Carson’s religion and his political career have always been intertwined. Indeed, Carson’s political stardom was made by a single morning: the 2013 National Prayer Breakfast, when, addressing the annual gathering for the second time (the only other two-time speaker: the Reverend Billy Graham), Carson offered a frankly conservative talk about the problems with Obamacare and the dangers of political correctness — unmistakably, if gracefully, dressing down the event’s guest of honor, the president of the United States, seated to his right.
Two years later, Carson seems to some tailor-made for the moment. Among a certain part of the Republican electorate — Christian conservatives, largely — the desire for someone who will stand up has grown desperate. Government has become alarmingly invasive, the bureaucracy notoriously partisan, a whole bevy of agencies hideously corrupt; America’s reputation and influence abroad have diminished, allowing for the rise of a host of malevolent forces; cultural progressivism, with the full backing of the Democratic party, has abandoned compromise for raw force, and proved that it will cheerfully extirpate First Amendment rights to secure the concocted rights of sexual liberation; race relations have degraded. These voters see a federal government that has demanded to evaluate their prayers and Facebook posts, an administration that makes theological excuses for Islamic terrorism, a secular left-wing culture that would crush an Indiana pizza shop on the basis of a hypothetical question, and media keen to exploit (or manufacture) racial divisions. All of this has been promoted, presided over, or prodded on by Barack Obama, who promised to “heal” and to “unite.” Carson seems the antithesis of this president. Serene, plain-spoken, expressly Christian — in a time of political corruption, he is a citizen-servant, and in a time of moral degradation, a spiritual leader.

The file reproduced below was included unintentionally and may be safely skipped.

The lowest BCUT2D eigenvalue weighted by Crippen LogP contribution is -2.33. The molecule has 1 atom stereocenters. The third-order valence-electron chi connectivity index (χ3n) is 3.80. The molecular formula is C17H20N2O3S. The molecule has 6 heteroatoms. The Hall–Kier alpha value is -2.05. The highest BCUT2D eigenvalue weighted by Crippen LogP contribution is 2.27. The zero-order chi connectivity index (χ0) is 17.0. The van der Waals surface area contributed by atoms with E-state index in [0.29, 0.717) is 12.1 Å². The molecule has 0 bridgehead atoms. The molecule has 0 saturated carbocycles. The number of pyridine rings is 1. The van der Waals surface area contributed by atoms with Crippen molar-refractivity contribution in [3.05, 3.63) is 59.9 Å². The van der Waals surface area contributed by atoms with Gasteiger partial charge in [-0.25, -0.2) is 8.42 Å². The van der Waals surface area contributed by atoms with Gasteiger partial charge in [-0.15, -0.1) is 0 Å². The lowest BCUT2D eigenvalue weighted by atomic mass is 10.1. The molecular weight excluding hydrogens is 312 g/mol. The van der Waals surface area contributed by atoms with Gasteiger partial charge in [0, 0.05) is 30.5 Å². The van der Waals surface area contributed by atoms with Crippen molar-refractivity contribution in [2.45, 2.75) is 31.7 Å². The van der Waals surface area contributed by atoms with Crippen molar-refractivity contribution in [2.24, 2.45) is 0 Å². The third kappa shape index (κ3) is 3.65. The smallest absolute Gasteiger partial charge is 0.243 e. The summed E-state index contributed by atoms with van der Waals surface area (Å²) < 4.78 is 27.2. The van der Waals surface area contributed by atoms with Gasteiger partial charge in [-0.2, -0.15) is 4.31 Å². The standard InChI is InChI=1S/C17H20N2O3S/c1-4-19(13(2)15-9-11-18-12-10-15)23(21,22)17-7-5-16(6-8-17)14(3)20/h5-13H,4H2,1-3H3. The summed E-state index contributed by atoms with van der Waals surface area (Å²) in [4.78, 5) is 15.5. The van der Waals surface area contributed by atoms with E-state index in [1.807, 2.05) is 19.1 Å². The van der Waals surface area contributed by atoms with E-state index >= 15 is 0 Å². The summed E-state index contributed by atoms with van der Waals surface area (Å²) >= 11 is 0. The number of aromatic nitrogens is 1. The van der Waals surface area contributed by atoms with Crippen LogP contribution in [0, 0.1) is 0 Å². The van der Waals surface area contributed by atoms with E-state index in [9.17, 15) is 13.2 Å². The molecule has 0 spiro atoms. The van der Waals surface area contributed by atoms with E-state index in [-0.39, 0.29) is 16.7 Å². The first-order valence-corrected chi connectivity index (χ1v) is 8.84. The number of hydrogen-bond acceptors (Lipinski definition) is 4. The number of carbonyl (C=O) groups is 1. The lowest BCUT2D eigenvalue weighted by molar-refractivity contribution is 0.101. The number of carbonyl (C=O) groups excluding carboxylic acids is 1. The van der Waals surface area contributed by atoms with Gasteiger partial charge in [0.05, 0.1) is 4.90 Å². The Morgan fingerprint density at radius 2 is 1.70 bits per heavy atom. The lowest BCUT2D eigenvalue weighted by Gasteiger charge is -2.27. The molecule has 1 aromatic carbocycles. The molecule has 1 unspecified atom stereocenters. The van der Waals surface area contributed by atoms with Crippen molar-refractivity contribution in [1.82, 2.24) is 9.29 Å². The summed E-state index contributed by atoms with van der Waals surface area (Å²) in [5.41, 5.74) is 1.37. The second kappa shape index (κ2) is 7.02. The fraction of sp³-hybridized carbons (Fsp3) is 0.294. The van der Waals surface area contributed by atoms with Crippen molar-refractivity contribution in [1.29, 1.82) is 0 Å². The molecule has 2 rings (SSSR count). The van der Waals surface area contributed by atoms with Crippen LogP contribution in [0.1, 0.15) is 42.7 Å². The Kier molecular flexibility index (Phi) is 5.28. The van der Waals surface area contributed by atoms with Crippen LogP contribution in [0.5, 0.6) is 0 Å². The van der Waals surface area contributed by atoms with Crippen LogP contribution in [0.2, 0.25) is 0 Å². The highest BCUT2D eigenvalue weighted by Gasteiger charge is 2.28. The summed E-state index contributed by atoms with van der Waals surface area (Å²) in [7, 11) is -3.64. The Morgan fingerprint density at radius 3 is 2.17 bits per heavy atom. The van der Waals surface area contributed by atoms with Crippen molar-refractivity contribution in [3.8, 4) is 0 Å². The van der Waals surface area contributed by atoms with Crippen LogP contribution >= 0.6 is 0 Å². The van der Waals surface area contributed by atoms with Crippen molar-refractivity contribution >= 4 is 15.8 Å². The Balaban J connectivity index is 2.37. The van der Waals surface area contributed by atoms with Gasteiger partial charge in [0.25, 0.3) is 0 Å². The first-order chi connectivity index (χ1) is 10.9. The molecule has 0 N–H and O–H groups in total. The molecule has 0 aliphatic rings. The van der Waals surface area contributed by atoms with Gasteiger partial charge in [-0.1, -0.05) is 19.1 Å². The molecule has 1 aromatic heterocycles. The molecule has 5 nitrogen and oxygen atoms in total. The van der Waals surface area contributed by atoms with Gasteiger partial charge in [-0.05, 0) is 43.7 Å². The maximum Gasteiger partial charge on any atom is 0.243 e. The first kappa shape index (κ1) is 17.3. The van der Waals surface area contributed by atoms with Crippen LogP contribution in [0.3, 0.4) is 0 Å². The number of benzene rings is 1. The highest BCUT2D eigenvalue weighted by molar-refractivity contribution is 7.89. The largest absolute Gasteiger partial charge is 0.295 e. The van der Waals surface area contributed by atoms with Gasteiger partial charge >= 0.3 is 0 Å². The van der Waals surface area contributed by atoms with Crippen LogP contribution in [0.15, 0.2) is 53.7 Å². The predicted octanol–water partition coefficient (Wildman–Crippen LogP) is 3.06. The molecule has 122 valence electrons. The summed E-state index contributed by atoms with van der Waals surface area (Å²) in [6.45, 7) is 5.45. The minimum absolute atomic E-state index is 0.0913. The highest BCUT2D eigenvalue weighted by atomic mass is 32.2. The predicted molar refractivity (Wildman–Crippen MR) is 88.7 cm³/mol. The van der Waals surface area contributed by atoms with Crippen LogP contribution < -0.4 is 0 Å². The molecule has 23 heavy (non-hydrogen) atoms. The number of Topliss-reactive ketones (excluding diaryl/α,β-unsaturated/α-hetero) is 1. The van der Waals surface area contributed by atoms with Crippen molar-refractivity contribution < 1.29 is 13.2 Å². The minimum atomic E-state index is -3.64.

But if the Outsider is one type in American politics, the Messiah is another. And to a messianic politics, conservatives — especially Christian conservatives, inclined to see themselves and their God as persecuted or cast into exile — are particularly susceptible.
Salvation is not afforded by the Oval Office, and those who think it is are destined for despair. The presidency is a job — a big, important, difficult job, but a job nonetheless, with enumerated and implied powers articulated in a constitution. Conservatives would do well to remember that. A man might be correct about fundamental principles and about America’s future; he might be intelligent and accomplished; he might be a man of integrity and good will; and he might still be the wrong man for the job.